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What Is the Difference Between HACCP Compliant and HACCP Certified?

Hazard Analysis Critical Control Point (HACCP) is a generally accepted practice used in the restaurant and food services industry, as well as the food production industry. It requires businesses to identify potential food safety issues and review their entire food storage and handling processes and procedures.

The goal of using HACCP is to ensure a business is HACCP compliant. Compliance implies all aspects of food storage and handling are conducted in a safe manner. Once a business is compliant, they can participate in a certification program to become HACCP certified.

The key difference between the two is that, with certification, the restaurant or business is issued a certificate stating they are HACCP certified and adhere to all compliance standards. From a business perspective, becoming HACCP certified could help with branding and imaging.

However, before one starts the certification process, there is much work a restaurant owner must do. The United States Food and Drug Administration (FDA) has developed a set of HACCP principles and application guidelines you can use. The FDA’s HACCP principles are broken down into seven basic concepts and steps, as follows:

  1. Conduct a Hazard Analysis: At this step, you identify potential food handling, storage, and preparation risks.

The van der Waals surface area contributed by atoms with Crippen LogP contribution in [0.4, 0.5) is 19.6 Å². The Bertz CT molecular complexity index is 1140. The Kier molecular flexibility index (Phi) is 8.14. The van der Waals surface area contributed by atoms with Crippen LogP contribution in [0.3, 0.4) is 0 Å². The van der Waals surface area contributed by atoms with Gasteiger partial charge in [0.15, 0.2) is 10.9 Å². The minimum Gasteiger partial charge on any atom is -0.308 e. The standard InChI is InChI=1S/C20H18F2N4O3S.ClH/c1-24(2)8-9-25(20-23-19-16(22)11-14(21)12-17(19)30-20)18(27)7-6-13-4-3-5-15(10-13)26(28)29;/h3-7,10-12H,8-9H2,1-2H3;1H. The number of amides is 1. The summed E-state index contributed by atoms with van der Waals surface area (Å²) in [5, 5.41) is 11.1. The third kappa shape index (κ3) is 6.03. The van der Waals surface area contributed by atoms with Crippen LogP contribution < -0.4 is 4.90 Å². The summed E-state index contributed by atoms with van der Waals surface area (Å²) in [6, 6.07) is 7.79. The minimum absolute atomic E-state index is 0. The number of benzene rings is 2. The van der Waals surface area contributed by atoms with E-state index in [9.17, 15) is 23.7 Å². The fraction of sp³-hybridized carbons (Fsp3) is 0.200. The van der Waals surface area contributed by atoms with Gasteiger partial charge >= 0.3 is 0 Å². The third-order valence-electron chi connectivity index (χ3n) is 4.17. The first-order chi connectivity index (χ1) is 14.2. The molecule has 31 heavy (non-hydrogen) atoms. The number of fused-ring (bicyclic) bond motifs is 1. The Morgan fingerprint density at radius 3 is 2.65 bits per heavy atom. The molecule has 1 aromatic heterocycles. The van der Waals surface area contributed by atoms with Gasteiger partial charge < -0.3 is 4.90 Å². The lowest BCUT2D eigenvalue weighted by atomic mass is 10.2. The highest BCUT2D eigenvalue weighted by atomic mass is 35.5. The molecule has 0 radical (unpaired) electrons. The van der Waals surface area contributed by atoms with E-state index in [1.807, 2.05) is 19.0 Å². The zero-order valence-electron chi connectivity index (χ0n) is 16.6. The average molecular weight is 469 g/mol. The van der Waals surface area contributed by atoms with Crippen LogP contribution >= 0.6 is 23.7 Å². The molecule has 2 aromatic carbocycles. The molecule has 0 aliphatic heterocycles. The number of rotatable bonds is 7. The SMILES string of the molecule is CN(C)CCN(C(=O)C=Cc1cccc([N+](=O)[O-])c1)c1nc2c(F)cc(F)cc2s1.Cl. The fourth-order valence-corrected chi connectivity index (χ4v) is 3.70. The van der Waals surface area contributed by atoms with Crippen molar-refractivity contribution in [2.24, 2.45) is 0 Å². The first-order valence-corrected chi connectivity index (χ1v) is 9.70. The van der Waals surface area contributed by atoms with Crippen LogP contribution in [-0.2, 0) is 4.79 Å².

2. Determine the Critical Control Points: At this step, you identify what critical control points could be developed to prevent potential hazards you identified.
  3. Establish Critical Limits: This step requires you to set minimum and maximum control limits, such as the safe temperatures for food storage, or minimum and maximum cooking temperatures for different types of foods, and so on.
  4. Establish Monitoring Procedures: This step requires business owners to establish some sort of monitoring processes to enforce the previous three steps. This could be recording temperatures of walk-ins and other food storage areas on an hourly basis, observing how your employees handle food, and so on.
  5. Establish Corrective Actions: Whenever your monitoring procedures encounter an issue or problem, you need to have corrective action plans in place. For instance, food in a countertop cooler exceeded the maximum temperature you established at a critical control point. You would want to discard the food as waste, and then determine why the cooler is not working and get it fixed.

Food Temperature Monitoring

  1. Establish Verification Procedures: Once your HACCP principles and applications are being used on a daily basis, you need to review your procedures and ensure they have addressed all critical control points and other potential hazards you identified. If not, then make the appropriate adjustments.
  2. Establish Record-Keeping and Documentation Procedures: You will want to have record-keeping and documentation procedures to show you are recording and collecting temperature data, monitoring food handling processes, and so on.

One effective way to help with HACCP compliance and set you on the path to earning your certification is with help from ComplianceMate. Our HACCP compliance and food temperature monitoring solutions provide access to real-time data with greater accuracy to protect your food, your guests, and your brand. For a free demo, contact us at 678.526.4628 today!

Source

  1. https://www.fda.gov/Food/GuidanceRegulation/HACCP/ucm2006801.htm#princ
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